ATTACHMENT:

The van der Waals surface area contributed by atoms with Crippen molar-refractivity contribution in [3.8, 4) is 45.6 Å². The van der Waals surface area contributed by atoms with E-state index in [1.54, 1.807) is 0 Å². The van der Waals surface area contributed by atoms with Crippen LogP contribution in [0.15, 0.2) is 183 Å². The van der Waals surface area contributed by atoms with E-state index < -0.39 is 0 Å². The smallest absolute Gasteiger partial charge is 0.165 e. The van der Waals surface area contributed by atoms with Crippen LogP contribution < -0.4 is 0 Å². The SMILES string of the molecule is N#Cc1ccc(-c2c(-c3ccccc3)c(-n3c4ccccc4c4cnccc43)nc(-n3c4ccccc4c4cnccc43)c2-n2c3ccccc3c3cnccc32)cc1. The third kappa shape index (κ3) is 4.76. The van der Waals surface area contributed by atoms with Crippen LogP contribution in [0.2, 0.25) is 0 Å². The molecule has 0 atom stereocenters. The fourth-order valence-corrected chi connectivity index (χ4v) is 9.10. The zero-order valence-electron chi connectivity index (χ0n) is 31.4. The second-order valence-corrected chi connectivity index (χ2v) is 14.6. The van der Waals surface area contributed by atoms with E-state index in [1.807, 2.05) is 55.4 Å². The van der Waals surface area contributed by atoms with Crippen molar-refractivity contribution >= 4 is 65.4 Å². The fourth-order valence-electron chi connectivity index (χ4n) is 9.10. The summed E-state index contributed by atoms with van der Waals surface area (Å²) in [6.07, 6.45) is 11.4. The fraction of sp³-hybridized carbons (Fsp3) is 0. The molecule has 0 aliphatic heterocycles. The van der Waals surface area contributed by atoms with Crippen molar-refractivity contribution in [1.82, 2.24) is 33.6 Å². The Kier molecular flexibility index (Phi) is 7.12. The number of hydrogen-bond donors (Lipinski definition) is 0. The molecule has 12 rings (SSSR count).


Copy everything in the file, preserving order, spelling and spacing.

The van der Waals surface area contributed by atoms with Crippen molar-refractivity contribution in [3.8, 4) is 45.6 Å². The van der Waals surface area contributed by atoms with E-state index in [1.54, 1.807) is 0 Å². The van der Waals surface area contributed by atoms with Crippen LogP contribution in [0.15, 0.2) is 183 Å². The van der Waals surface area contributed by atoms with E-state index < -0.39 is 0 Å². The smallest absolute Gasteiger partial charge is 0.165 e. The van der Waals surface area contributed by atoms with Crippen LogP contribution < -0.4 is 0 Å². The SMILES string of the molecule is N#Cc1ccc(-c2c(-c3ccccc3)c(-n3c4ccccc4c4cnccc43)nc(-n3c4ccccc4c4cnccc43)c2-n2c3ccccc3c3cnccc32)cc1. The third kappa shape index (κ3) is 4.76. The van der Waals surface area contributed by atoms with Crippen LogP contribution in [0.2, 0.25) is 0 Å². The molecule has 0 atom stereocenters. The fourth-order valence-corrected chi connectivity index (χ4v) is 9.10. The zero-order valence-electron chi connectivity index (χ0n) is 31.4. The second-order valence-corrected chi connectivity index (χ2v) is 14.6. The van der Waals surface area contributed by atoms with E-state index in [1.807, 2.05) is 55.4 Å². The van der Waals surface area contributed by atoms with Crippen molar-refractivity contribution >= 4 is 65.4 Å². The fourth-order valence-electron chi connectivity index (χ4n) is 9.10. The summed E-state index contributed by atoms with van der Waals surface area (Å²) in [6.07, 6.45) is 11.4. The fraction of sp³-hybridized carbons (Fsp3) is 0. The molecule has 0 aliphatic heterocycles. The van der Waals surface area contributed by atoms with Crippen molar-refractivity contribution in [1.82, 2.24) is 33.6 Å². The Kier molecular flexibility index (Phi) is 7.12. The number of hydrogen-bond donors (Lipinski definition) is 0. The molecule has 12 rings (SSSR count).